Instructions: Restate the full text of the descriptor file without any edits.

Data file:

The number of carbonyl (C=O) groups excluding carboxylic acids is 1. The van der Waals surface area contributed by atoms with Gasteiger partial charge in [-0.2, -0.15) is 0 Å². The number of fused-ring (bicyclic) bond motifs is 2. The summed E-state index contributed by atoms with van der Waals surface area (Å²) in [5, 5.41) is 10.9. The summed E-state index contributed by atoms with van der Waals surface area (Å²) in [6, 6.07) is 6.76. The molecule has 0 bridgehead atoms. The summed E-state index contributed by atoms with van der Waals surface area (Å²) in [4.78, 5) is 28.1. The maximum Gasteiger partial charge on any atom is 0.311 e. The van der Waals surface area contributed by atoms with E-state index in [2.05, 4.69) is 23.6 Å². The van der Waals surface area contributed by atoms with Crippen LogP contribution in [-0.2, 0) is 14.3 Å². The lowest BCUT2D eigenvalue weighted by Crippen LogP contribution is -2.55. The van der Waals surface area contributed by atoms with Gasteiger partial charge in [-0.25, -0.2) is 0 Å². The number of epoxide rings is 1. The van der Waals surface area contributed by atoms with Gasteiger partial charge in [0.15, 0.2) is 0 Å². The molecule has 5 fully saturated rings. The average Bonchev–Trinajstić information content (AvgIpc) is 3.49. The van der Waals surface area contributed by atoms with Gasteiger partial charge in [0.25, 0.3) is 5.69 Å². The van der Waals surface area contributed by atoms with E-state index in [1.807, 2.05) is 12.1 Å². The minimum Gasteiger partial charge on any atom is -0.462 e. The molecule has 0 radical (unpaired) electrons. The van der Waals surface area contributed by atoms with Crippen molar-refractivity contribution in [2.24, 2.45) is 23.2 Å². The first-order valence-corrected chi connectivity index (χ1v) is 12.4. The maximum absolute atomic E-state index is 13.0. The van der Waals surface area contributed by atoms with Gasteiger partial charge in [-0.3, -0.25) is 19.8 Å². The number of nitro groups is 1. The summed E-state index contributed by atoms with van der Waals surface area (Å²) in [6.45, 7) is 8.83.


The number of carbonyl (C=O) groups excluding carboxylic acids is 1. The van der Waals surface area contributed by atoms with Gasteiger partial charge in [-0.2, -0.15) is 0 Å². The number of fused-ring (bicyclic) bond motifs is 2. The summed E-state index contributed by atoms with van der Waals surface area (Å²) in [5, 5.41) is 10.9. The summed E-state index contributed by atoms with van der Waals surface area (Å²) in [6, 6.07) is 6.76. The molecule has 0 bridgehead atoms. The summed E-state index contributed by atoms with van der Waals surface area (Å²) in [4.78, 5) is 28.1. The maximum Gasteiger partial charge on any atom is 0.311 e. The van der Waals surface area contributed by atoms with E-state index in [2.05, 4.69) is 23.6 Å². The van der Waals surface area contributed by atoms with Crippen LogP contribution in [-0.2, 0) is 14.3 Å². The lowest BCUT2D eigenvalue weighted by Crippen LogP contribution is -2.55. The van der Waals surface area contributed by atoms with Gasteiger partial charge in [-0.25, -0.2) is 0 Å². The number of epoxide rings is 1. The van der Waals surface area contributed by atoms with Gasteiger partial charge in [0.15, 0.2) is 0 Å². The molecule has 5 fully saturated rings. The average Bonchev–Trinajstić information content (AvgIpc) is 3.49. The van der Waals surface area contributed by atoms with Gasteiger partial charge in [0.25, 0.3) is 5.69 Å². The van der Waals surface area contributed by atoms with E-state index in [1.807, 2.05) is 12.1 Å². The minimum Gasteiger partial charge on any atom is -0.462 e. The molecule has 0 radical (unpaired) electrons. The van der Waals surface area contributed by atoms with Crippen molar-refractivity contribution in [2.24, 2.45) is 23.2 Å². The first-order valence-corrected chi connectivity index (χ1v) is 12.4. The maximum absolute atomic E-state index is 13.0. The van der Waals surface area contributed by atoms with Gasteiger partial charge in [-0.3, -0.25) is 19.8 Å². The number of nitro groups is 1. The summed E-state index contributed by atoms with van der Waals surface area (Å²) in [6.45, 7) is 8.83.